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Esther 1

The royal feast of Ahasuerus. (1-9) Vashti’s refusal to appear, The king’s decree. (10-22)

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The royal feast of Ahasuerus

1 Now it came to pass in the days of Ahasuerus, (this is Ahasuerus which reigned, from India even unto Ethiopia, over an hundred and seven and twenty provinces:)

2 That in those days, when the king Ahasuerus sat on the throne of his kingdom, which was in Shushan the palace,

3 In the third year of his reign, he made a feast unto all his princes and his servants; the power of Persia and Media, the nobles and princes of the provinces, being before him:

4 When he shewed the riches of his glorious kingdom and the honour of his excellent majesty many days, even an hundred and fourscore days.

5 And when these days were expired, the king made a feast unto all the people that were present in Shushan the palace, both unto great and small, seven days, in the court of the garden of the king’s palace;

6 Where were white, green, and blue, hangings, fastened with cords of fine linen and purple to silver rings and pillars of marble: the beds were of gold and silver, upon a pavement of red, and blue, and white, and black, marble.

7 And they gave them drink in vessels of gold, (the vessels being diverse one from another,) and royal wine in abundance, according to the state of the king.

8 And the drinking was according to the law; none did compel: for so the king had appointed to all the officers of his house, that they should do according to every man’s pleasure.

9 Also Vashti the queen made a feast for the women in the royal house which belonged to king Ahasuerus.

Vashti’s refusal to appear, The king’s decree

10 On the seventh day, when the heart of the king was merry with wine, he commanded Mehuman, Biztha, Harbona, Bigtha, and Abagtha, Zethar, and Carcas, the seven chamberlains that served in the presence of Ahasuerus the king,

11 To bring Vashti the queen before the king with the crown royal, to shew the people and the princes her beauty: for she was fair to look on.

12 But the queen Vashti refused to come at the king’s commandment by his chamberlains: therefore was the king very wroth, and his anger burned in him.

13 Then the king said to the wise men, which knew the times, (for so was the king’s manner toward all that knew law and judgment:

14 And the next unto him was Carshena, Shethar, Admatha, Tarshish, Meres, Marsena, and Memucan, the seven princes of Persia and Media, which saw the king’s face, and which sat the first in the kingdom;)

15 What shall we do unto the queen Vashti according to law, because she hath not performed the commandment of the king Ahasuerus by the chamberlains?

16 And Memucan answered before the king and the princes, Vashti the queen hath not done wrong to the king only, but also to all the princes, and to all the people that are in all the provinces of the king Ahasuerus.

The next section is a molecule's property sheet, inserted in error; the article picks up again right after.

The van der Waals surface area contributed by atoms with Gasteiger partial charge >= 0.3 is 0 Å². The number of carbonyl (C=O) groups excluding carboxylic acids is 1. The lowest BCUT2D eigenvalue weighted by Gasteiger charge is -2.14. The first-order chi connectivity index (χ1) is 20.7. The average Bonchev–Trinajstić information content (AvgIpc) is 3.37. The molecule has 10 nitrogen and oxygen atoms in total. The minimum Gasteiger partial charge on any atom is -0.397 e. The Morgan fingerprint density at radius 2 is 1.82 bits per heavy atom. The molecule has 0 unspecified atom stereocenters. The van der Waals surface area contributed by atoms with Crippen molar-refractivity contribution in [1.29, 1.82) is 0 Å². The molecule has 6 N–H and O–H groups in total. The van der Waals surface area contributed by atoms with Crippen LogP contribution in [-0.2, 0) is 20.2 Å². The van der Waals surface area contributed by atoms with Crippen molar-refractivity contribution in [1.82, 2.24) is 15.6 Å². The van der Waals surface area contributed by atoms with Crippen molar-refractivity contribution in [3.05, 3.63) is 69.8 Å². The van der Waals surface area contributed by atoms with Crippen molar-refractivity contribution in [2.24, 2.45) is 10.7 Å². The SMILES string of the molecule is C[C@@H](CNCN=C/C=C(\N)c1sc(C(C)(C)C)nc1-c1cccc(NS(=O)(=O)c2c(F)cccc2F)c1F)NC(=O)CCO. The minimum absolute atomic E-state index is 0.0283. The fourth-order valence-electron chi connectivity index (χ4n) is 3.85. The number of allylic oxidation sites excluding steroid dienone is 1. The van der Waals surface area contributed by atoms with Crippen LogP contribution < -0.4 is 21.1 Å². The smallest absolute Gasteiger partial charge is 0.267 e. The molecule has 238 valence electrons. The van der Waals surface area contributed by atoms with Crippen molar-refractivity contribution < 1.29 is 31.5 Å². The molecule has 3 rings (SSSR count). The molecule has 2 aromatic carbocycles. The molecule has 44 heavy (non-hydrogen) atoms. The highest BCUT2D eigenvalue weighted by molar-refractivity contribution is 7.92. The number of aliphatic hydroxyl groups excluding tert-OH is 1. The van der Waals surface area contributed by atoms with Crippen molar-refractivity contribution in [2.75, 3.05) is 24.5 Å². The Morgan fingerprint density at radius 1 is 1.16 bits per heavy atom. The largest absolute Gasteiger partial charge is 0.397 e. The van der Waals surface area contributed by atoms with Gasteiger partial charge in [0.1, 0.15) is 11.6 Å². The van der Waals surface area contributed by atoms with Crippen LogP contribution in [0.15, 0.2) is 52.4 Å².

17 For this deed of the queen shall come abroad unto all women, so that they shall despise their husbands in their eyes, when it shall be reported, The king Ahasuerus commanded Vashti the queen to be brought in before him, but she came not.

18 Likewise shall the ladies of Persia and Media say this day unto all the king’s princes, which have heard of the deed of the queen. Thus shall there arise too much contempt and wrath.

19 If it please the king, let there go a royal commandment from him, and let it be written among the laws of the Persians and the Medes, that it be not altered, That Vashti come no more before king Ahasuerus; and let the king give her royal estate unto another that is better than she.

20 And when the king’s decree which he shall make shall be published throughout all his empire, (for it is great,) all the wives shall give to their husbands honour, both to great and small.

21 And the saying pleased the king and the princes; and the king did according to the word of Memucan:

22 For he sent letters into all the king’s provinces, into every province according to the writing thereof, and to every people after their language, that every man should bear rule in his own house, and that it should be published according to the language of every people.

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G Haydock's Catholic Bible Commentary

Ver. 1. In. Heb. “and in.” In this manner the books of Scripture are usually connected. Sept. place first the dream of Mardochai. C. xi. 2. C. — Assuerus. Sept. Artaxerxes; as C. xvi. 1. The former is the title of Median, the latter of the Persian, monarchs. This king reigned over both nations, and was most probably Darius Hystaspes, the third king of the Persians, (T.) who subdued India, &c. Herod. C. T. — Some understand Cambyses, (1 Esd. iv. Genebrard) or Xerxes (Scalig.) or Artaxerxes Longimanus, (Bellarm. Salien) or Memnon, (Euseb.) or Ochus. Serarius. — But (C.) the author of 3 Esd. iii. 1. and iv. 43. seems clearly declared for Hystaspes. T. — Though that work be not canonical, (D.) it may claim some authority, as an ancient history. H. — This king gave orders for the building of the temple. 1 Esd. vi. 1. 14. — India. Part had been (C.) subject to Xerxes. Herod. iv. 44. — Ethiopia, beyond Egypt, paid an acknowledgment. Cambyses had taken possession of this country. C. — Some understand a part of Arabia to be meant. D. — Seven: 120 had been regulated by Darius, the Mede. Dan. vi. 1. H. — The number might vary as the monarch chose. D. — Herodotus (iii. 89.) only specifies “twenty.” But he speaks of large departments, to which he intimates that several others were subordinate. C. — Provinces. Heb. medina, “seat of judges.” H. — Prefecture. M.

Ver. 2. Captial. Heb. “palace, (Prot. H.) or castle,” (C.) may also signify “a capital.” Mont. &c. — Hystaspes founded this ancient royal city of Persia, (Pliny vi. 27.) or he greatly embellished it. C. Ælian, Anim. xiii. 18. T. — He seems to have resided here almost constantly. The preceding kings (C.) spent the winter in this warm climate, and perhaps the spring. See 2 Esd. i. 1. They spent other parts of the year at Ecbatana and at Babylon. C.

Ver. 3. Reign. When he was solemnly crowned, again, (T.) or removed his court, (C.) and dedicated this new capital, with feasting, &c. H.